Physical scientists use and access information in very different ways depending on the precise field they work in, according to a report released today by the UK's Research Information Network, the Royal Astronomical Society and the Institute of Physics, which publishes physicsworld.com. Google Scholar, for example, is used by 73% of Earth scientists and by 70% of nanoscientists to discover new research findings, but by just 13% of particle physicists and 7% of astrophysicists. Meanwhile, whereas all chemists and Earth scientists surveyed say they read online journals, only 38% of particle physicists do so, largely preferring preprint servers such as arXiv.

Entitled Collaborative Yet Independent, the new report is based on interviews with 51 researchers and focus-group sessions with 35 participants in seven different fields. It reveals that although physical scientists have led the way in using computers to analyse data, they are still fairly conservative when it comes to adopting new communications technologies, with formal publication in traditional journals "remaining the gold standard" for disseminating findings. Indeed, the report says that talking to peers and experts seems likely to remain one of the most important ways for such researchers to learn about new results.

Few physical scientists use blogs, Twitter, Open Notebook Science, social networks, public wikis or other "public-facing" technologies to share research information, the report finds, although some particle physicists and astrophysicists use internal, private wikis. Most physical scientists view these services as "distractions" from their communications with key colleagues – the only exception being researchers involved in "citizen-science" projects such as Galaxy Zoo, which rely on close collaboration with members of the public. Indeed, three-quarters of particle physicists still use e-mail lists to find new information.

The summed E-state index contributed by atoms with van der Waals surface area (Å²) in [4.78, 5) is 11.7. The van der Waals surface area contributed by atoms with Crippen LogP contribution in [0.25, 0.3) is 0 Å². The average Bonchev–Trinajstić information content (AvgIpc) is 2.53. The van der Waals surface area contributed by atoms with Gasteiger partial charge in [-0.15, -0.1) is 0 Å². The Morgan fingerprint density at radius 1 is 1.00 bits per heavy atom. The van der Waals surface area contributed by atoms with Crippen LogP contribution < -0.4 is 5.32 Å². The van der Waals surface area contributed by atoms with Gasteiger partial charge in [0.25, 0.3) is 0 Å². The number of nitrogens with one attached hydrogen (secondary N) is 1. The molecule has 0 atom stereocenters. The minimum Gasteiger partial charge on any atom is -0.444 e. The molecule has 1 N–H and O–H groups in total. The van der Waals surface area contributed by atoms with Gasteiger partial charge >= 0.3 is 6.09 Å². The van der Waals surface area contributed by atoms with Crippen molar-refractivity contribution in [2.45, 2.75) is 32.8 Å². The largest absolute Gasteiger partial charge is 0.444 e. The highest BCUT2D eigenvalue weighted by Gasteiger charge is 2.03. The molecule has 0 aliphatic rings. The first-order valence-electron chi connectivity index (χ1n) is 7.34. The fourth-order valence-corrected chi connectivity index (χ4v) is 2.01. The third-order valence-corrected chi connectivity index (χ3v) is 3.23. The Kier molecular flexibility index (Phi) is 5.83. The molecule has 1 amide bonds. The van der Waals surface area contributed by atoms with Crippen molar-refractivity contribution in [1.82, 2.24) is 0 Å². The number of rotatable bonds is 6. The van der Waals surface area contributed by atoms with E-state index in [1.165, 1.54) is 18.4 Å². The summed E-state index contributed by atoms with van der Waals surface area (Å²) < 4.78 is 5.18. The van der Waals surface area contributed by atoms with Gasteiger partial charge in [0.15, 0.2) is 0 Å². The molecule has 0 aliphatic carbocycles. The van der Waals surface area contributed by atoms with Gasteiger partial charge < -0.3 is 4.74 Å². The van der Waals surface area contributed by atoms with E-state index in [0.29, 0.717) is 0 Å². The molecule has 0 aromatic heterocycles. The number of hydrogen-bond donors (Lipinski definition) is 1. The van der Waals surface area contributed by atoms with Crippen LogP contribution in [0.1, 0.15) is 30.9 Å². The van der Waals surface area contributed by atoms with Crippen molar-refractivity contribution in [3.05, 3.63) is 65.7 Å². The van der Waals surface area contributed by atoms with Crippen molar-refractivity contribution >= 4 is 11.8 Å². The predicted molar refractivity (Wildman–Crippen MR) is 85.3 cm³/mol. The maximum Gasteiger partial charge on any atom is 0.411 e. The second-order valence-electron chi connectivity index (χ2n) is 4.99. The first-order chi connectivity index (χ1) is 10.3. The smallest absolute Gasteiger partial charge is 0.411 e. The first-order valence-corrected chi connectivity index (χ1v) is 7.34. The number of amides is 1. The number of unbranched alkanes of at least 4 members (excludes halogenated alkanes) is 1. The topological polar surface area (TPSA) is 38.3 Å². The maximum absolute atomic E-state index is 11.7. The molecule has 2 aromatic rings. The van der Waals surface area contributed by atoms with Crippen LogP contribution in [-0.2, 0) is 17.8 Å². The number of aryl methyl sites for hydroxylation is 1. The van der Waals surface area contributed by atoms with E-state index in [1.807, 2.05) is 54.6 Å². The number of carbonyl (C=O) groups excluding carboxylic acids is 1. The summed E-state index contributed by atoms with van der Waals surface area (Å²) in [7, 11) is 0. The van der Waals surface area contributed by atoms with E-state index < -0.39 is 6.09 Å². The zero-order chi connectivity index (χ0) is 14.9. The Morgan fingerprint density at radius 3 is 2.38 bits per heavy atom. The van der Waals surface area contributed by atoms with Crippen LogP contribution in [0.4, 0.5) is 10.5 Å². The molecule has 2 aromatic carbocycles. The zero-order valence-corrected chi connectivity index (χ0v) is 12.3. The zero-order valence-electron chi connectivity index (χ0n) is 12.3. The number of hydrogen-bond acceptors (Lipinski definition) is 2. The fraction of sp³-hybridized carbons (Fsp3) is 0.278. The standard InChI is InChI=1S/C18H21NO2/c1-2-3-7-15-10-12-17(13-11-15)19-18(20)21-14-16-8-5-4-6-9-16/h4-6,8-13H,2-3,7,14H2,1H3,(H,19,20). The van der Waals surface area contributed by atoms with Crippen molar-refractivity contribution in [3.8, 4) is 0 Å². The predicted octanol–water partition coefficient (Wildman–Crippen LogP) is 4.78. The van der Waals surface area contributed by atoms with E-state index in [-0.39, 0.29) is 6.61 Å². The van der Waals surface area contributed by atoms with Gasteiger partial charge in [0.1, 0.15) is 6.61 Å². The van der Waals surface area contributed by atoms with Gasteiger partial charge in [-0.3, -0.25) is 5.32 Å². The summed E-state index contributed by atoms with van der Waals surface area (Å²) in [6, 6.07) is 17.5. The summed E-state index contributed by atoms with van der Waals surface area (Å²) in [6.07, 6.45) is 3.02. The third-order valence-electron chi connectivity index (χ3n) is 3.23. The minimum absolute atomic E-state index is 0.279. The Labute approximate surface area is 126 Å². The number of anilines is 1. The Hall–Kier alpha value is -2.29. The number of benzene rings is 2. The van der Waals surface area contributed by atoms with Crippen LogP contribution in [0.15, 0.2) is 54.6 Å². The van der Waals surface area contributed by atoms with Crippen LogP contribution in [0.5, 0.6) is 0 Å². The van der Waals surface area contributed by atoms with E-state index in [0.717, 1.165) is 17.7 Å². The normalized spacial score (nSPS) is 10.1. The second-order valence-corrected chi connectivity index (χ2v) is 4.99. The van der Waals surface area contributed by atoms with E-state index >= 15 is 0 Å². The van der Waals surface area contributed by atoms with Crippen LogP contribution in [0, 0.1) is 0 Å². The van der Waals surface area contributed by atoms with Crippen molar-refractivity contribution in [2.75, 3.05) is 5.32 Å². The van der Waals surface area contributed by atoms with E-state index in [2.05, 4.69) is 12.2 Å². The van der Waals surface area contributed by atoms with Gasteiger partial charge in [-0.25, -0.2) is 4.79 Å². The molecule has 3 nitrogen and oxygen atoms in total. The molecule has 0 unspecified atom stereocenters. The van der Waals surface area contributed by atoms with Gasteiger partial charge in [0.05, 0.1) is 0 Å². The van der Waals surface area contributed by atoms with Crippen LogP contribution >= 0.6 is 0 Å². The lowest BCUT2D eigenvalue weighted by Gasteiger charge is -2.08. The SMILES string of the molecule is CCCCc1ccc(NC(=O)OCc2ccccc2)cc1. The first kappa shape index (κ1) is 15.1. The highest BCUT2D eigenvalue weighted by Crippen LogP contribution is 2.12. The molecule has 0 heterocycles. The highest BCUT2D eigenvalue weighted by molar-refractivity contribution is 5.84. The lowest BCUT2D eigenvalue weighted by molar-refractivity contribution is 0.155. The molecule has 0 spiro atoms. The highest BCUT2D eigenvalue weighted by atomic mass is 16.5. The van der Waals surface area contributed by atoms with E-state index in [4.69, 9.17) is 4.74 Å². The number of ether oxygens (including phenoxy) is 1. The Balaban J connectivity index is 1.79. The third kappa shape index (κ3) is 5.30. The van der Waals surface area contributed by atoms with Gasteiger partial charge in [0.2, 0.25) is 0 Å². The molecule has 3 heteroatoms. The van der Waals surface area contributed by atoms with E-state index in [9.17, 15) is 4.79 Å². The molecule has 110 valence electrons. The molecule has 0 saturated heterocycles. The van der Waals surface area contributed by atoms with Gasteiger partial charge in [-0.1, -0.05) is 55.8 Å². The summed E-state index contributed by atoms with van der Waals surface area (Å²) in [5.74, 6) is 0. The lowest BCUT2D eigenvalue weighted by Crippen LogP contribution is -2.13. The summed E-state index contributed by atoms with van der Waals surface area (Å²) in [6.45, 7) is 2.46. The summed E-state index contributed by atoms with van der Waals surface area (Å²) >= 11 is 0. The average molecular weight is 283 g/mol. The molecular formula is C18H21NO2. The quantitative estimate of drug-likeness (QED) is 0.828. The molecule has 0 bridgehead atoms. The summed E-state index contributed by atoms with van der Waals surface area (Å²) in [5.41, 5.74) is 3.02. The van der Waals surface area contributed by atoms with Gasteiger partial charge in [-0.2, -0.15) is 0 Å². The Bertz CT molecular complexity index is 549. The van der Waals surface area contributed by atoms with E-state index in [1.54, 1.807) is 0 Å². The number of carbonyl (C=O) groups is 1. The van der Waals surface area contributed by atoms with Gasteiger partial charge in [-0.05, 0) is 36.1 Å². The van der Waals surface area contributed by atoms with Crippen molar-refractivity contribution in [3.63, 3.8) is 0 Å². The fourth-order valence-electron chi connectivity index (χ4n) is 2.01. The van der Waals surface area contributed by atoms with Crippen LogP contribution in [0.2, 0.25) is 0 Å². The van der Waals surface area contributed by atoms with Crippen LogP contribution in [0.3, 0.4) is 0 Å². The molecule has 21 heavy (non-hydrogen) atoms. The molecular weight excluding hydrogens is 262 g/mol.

Another issue the report highlights is the unwillingness of physical scientists to reference scientific databases, despite such scientific data increasing in volume and becoming ever easier to access. "There is little agreement on how to cite databases, or otherwise assign credit to the scientists and technicians responsible for the creation and maintenance of databases," the report says. But finding ways to assign credit is important, it adds, because otherwise "those responsible for creating data have fewer career incentives to engage in such efforts".

Monica Bulger from the Oxford Internet Institute, who co-authored the report, says that one problem with getting scientists to change how they access information is that they tend to have picked up the "tools" of their field in the lab as graduate students and later only learn new techniques in response to the needs of a particular project. "I wouldn't classify senior figures as frowning on new techniques and tools, but they may be less likely to experiment for the sake of trying something new," she says. Bulger was also surprised by the "fragility" of scientific research, which depends on "shrinking sources of funding and the use of often outdated computing systems due to lack of financial support".